A welcome return to the author of the much-loved and admired ‘Girl with a Pearl Earring’. poignant tale of two families brought reluctantly together, an intimate story of childhood friendships, sexual awakening and human frailty.
January 1901, the day after Queen Victoria’s death.
Two families visit neighbouring graves in a fashionable London cemetery. One is decorated with a sentimental angel, the other with an elaborate urn. The Waterhouses revere the late Queen and cling to Victorian traditions, while the Colemans look forward to a more modern society. To their mutual distaste, the families are inextricably linked when their daughters become friends behind the tombstones. And worse still, befriend the gravedigger’s muddy son.
As the girls grow up, and the new century finds its feet, as cars replace horses and electricity outshines gas lighting, the nation emerges from the shadows of oppressive Victorian values to a golden Edwardian summer. It is then that the beautiful, frustrated Mrs Coleman makes a greater bid for personal freedom, with disastrous consequences, and the lives of the Colemans and Waterhouses are changed forever.
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In Falling Angels, Tracy Chevalier has combined a moving elegy to the lost innocence of the 21st century's grandmothers and great-grandmothers with a reminder of the strength and modernity of their aspirations and achievements. Maude and Livy are aged six in 1901, when Queen Victoria has just died and the whole country is in mourning. In 1910 they are almost young women who have experienced their own personal losses and belong to a generation who are no longer prepared to wear black for months to mark the death of Edward VII. Their families, the Colemans and the Waterhouses ("no relation to the painter"), meet in a graveyard beside their family graves. One has a large marble angel erected above it, the other an urn (an allusion more to the morbidity of a Victorian columbarium than the eternity of Keats' pre-Victorian "unravish'd bride of quietness"). Their choices of a monument to death seem to reflect their differing attitudes to life, but Chevalier makes clear that these two families are forever linked in their fates and aspirations.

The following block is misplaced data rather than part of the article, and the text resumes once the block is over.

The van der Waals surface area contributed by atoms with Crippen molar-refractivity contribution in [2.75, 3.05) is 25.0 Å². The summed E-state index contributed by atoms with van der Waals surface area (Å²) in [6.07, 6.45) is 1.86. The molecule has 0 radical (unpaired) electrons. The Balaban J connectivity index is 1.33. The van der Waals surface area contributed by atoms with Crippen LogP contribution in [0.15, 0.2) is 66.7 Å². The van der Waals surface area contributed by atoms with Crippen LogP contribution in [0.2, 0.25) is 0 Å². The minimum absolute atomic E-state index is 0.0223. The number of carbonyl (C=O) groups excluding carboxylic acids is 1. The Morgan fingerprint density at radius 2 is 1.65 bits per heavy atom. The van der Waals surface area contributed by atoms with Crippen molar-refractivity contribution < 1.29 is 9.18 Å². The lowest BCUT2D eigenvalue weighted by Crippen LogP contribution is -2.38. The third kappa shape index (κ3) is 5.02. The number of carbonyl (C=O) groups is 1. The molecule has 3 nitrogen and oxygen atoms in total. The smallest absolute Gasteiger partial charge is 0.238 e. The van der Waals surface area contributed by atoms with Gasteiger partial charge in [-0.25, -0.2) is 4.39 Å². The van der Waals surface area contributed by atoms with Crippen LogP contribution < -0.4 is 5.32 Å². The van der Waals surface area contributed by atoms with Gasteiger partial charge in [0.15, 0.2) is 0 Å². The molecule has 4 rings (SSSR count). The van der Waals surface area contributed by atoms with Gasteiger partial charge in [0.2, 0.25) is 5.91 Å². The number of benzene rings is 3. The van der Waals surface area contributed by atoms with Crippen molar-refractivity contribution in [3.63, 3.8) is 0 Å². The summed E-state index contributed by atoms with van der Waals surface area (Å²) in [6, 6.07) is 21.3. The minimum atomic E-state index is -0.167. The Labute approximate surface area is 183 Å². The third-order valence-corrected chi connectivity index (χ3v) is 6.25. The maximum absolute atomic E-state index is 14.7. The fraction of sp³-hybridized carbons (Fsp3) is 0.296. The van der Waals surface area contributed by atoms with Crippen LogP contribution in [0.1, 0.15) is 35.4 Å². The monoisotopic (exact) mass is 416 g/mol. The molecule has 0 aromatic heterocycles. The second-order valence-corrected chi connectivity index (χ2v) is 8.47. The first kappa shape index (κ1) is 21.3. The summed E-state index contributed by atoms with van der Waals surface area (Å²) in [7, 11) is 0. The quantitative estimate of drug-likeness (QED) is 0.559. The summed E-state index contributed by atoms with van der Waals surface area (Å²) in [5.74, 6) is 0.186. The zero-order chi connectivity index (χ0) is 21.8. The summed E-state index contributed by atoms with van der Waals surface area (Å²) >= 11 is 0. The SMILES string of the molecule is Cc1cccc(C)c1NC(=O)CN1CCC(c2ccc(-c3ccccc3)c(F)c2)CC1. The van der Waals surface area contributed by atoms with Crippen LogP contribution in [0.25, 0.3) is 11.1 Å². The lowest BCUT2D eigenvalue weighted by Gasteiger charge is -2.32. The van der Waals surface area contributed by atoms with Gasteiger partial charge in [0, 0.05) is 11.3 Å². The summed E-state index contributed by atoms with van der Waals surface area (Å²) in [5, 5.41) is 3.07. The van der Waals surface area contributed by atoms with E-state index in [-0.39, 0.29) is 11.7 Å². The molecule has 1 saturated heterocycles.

The story moves swiftly, switching to multiple narratives: young but quickly maturing Maude and Livy; the adult Colemans and Waterhouses; their servants; and Simon the gravedigger boy. Chevalier has chosen carefully who speaks when, and who, more importantly, keeps silent. Livy's little sister Ivy May is one of the most beguiling figures of the work, but is given only two sentences of her own (and those two bring a lump to the throat). Mrs Coleman's experiences with the campaign for women's suffrage are marginalised through silence; Maude and Livy tell instead of their reaction to the women's antics. And while Falling Angels may be a story of women, despite, or perhaps because of their exclusion from contemporary politics, Simon's observations are the most honest and revealing.
Chevalier herself writes after the story's end that "the Acknowledgements is the only section of a novel that reveals an author's "normal" voice. Every character uses their "normal" voice in this novel, and Chevalier's own voice excels in ensuring that each one is unique (for example, everything is "delicious" for Livy), so that, like Mr Coleman mourning his daughter growing up, you will "miss her when she goes". --Olivia DickinsonReview:
Praise for Girl With a Pearl Earring:
‘A jewel of a novel’ Time
‘This novel will win prizes’ The Times
‘A wonderful novel, a truly magical experience’
‘A vibrant, sumptuous novel...triumphant...a beautifully written tale that mirrors the elegance of the painting that inspired it.’ Wall Street Journal
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Book Description HarperCollins, 2001. Hardcover. Book Condition: New. book. Bookseller Inventory # 7108257